Handel, A. What’s in a home? Toward a critical theory of housing/dwelling (2019) Environment and Planning C: Politics and Space, Article in Press.
What is a home/house? How can we bridge between the concepts of a house, as a physical structure, and a home, with its symbolic and human meanings? The paper suggests an outline for a theory of housing/dwelling that considers the multiple facets of homes/houses: a top-down manufactured object, an ideal representation of ontological security, and a site of everyday lives and complex social relations. Combining several philosophical backgrounds—phenomenological dwelling, actor-network theory, Foucault’s dispositive, and Illich’s vernacularity—the home/house is investigated along three layers: (1) housing regime, that is the home/house as part of a broader system of planning, economy, or national goals; (2) critical phenomenology, aimed at finding and describing the gaps between the ideal-home image characterizing a given society and the home/house’s actual behavior; and (3) active dwelling, which regarded this gap as an engine for home-making as a political and agentic process. The theoretical arguments are briefly demonstrated through the case study of Palestinian homes/houses in the Occupied Territories, as political sites of both vulnerability and agency. © The Author(s) 2019.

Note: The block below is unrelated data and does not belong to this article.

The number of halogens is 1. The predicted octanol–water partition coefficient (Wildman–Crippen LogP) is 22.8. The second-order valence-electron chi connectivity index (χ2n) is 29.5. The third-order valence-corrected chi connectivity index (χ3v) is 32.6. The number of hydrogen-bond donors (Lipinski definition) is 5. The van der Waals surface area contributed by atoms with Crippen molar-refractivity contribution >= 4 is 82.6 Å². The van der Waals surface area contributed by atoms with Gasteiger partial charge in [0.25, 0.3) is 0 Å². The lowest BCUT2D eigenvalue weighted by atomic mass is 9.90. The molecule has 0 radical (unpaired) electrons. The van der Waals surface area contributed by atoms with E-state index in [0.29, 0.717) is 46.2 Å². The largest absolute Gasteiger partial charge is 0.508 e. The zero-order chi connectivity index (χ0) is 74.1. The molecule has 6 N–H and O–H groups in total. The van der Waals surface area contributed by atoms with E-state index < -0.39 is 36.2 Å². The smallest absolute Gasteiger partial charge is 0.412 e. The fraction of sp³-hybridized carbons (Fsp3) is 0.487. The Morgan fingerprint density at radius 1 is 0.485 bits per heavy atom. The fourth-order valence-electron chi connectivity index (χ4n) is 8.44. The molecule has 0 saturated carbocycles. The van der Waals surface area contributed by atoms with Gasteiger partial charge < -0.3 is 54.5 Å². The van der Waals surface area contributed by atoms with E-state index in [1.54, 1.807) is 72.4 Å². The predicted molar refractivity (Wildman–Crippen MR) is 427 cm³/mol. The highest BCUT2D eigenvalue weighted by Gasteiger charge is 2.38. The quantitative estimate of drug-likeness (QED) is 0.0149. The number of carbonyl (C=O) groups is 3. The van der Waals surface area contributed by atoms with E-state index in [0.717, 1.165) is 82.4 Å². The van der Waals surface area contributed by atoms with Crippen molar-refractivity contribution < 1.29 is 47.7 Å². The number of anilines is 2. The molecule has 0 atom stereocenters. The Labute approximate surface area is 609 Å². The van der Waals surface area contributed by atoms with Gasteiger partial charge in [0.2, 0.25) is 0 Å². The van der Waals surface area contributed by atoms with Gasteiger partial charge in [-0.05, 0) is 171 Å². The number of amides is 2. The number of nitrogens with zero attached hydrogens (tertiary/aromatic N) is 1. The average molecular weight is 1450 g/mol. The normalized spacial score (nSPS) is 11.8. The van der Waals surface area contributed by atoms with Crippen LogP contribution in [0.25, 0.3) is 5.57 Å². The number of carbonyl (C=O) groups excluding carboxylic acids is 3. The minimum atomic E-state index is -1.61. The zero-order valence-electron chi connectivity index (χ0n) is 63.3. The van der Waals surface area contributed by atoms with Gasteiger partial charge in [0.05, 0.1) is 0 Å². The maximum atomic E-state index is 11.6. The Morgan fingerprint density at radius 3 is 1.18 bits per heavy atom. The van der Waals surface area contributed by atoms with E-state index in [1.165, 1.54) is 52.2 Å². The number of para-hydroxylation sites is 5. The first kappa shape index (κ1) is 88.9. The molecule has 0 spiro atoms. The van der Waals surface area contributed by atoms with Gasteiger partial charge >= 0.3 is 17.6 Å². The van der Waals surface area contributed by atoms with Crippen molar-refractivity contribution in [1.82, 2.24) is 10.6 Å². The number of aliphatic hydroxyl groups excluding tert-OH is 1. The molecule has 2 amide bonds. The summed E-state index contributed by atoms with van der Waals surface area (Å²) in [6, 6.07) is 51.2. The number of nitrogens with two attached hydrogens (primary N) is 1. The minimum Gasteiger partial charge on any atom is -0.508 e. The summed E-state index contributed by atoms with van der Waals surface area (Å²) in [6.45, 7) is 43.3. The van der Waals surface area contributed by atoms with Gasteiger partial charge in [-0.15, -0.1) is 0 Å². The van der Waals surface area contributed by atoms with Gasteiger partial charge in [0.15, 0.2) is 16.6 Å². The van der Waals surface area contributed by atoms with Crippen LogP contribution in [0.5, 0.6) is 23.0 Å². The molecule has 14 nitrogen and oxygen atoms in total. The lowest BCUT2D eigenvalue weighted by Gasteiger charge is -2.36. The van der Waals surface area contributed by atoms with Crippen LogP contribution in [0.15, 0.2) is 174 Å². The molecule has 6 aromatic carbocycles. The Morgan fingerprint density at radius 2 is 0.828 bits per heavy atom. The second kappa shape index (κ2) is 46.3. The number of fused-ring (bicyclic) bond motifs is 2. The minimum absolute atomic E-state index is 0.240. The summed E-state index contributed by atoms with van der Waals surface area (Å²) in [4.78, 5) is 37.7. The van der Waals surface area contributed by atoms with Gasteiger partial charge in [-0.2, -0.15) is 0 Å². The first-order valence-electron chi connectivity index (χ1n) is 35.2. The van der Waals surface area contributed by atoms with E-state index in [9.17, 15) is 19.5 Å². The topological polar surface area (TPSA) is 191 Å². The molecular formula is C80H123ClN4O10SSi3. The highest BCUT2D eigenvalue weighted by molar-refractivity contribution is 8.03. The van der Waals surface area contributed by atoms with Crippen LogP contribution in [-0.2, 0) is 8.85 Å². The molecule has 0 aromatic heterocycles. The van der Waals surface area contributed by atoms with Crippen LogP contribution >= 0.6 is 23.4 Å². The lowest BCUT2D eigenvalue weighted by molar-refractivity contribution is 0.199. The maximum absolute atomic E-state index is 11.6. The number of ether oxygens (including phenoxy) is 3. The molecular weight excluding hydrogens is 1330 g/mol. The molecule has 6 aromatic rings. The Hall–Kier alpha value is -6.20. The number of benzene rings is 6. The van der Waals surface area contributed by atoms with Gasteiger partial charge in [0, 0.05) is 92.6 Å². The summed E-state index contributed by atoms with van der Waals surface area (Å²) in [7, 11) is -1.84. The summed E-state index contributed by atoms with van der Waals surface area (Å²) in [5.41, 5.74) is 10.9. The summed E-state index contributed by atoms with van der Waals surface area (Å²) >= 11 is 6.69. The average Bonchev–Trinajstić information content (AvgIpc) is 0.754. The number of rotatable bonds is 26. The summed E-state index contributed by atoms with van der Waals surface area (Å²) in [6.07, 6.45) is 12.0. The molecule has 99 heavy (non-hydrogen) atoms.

actor-network theory; dwelling; Foucault; Home/house; theory of housing